Diviners also tend to believe that water runs in veins — small rivers that flow or spring up. Comments I read from one dowser suggested that although he can’t tell how deep the water he finds is, he can tell by the turn of his stick what direction it flows. Yet, according to the government’s material, groundwater rarely ever flows in veins at all, but rather fills “pores or cracks in underground rocks.”
“Well, it’s kind of like arguing someone’s religion or politics,” Ruark says about dowsing. “But, basically, if a customer believes in it, and shows a place to me to drill, I’m going to drill a well there,” he said.
I was raised in a household that hoarded water out of necessity. Despite years of sitting in the shallows of shared bath water, of rarely hosing down our flowers and grass or washing a car, and hearing the countless admonitions of my mother to always have the water “turned off tight,” our well eventually filled with sand and petered out. A few hot days before a well driller came to our house packing an enormous augur and a huge concrete casement, my grandfather walked our back yard, his forked divining stick sitting lightly in his down-turned hands. As if searching for an unaccounted for land mine or a lost wedding ring, he slowly paced through the grass, clad in his undershirt and wrinkled workpants, coming closer and closer with each pass toward the driveway that was just a few feet from our back door.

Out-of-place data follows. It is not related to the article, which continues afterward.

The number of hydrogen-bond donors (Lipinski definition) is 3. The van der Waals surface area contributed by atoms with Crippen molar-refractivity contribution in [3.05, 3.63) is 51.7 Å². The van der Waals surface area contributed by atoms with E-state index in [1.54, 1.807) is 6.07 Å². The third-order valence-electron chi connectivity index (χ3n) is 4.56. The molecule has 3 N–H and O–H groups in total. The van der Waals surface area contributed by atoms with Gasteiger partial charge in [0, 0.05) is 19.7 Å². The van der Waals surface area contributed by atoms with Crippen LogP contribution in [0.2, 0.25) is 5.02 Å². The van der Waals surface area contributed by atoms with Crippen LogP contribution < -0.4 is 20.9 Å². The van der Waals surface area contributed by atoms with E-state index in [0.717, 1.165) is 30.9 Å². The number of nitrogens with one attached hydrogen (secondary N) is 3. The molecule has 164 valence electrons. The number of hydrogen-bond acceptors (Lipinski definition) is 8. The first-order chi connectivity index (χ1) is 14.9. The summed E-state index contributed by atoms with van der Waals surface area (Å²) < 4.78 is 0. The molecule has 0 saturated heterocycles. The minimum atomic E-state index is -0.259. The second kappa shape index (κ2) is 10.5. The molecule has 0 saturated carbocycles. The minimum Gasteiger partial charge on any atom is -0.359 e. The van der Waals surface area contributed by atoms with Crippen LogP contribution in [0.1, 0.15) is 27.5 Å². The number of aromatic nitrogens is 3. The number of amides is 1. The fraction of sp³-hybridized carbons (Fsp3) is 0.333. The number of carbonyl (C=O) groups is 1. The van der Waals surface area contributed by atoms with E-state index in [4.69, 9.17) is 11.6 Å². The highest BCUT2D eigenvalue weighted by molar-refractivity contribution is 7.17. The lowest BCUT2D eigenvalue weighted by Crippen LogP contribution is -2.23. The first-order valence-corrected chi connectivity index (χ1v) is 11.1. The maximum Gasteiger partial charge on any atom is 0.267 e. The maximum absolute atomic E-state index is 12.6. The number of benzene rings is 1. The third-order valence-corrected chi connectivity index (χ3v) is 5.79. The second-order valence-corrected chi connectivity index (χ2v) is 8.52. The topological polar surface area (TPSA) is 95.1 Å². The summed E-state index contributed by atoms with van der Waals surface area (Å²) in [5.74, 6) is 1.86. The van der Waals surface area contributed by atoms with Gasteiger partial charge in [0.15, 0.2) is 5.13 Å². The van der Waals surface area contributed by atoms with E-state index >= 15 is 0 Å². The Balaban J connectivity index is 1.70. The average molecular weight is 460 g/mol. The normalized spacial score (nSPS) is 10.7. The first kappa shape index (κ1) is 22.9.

He eventually came to a stop 20 feet or so from a huge red oak that sat at the base of the hill near the house, and said, as he wiped the sweat off his forehead with his ever-present hanky, “You’ll get good water right here.”
A few days later, the driller did just that, so much water, in fact, at 12 feet or so, that by the time he was down 20 feet, he quit digging and said that the water was pouring into the well at 25 gallons a minute, and we’d have all we’d ever need. My mom began to plant roses after that.
I don’t know if what Grandpa Roy did that summer was real or sleight-of-hand or sorcery or pseudoscience. I saw the stick dip downward in his hands, yet watched it lay lifeless in my own, even when I stood on the sweet spot he’d found. For all I know, any competent well driller could have hit water there, or a hundred other places in our yard.
But for a kid who had grown up without the luxury of a sprinkler or the use of a hose, it was magic of the most divine kind.
Mike Lunsford can be reached by email at email@example.com, or c/o the Tribune-Star at P.O. Box 149, Terre Haute, IN 47808. You can learn more about his writing and speaking by going to his website at www.mikelunsford.com. His new book, “A Windy Hill Almanac,” will be released this fall.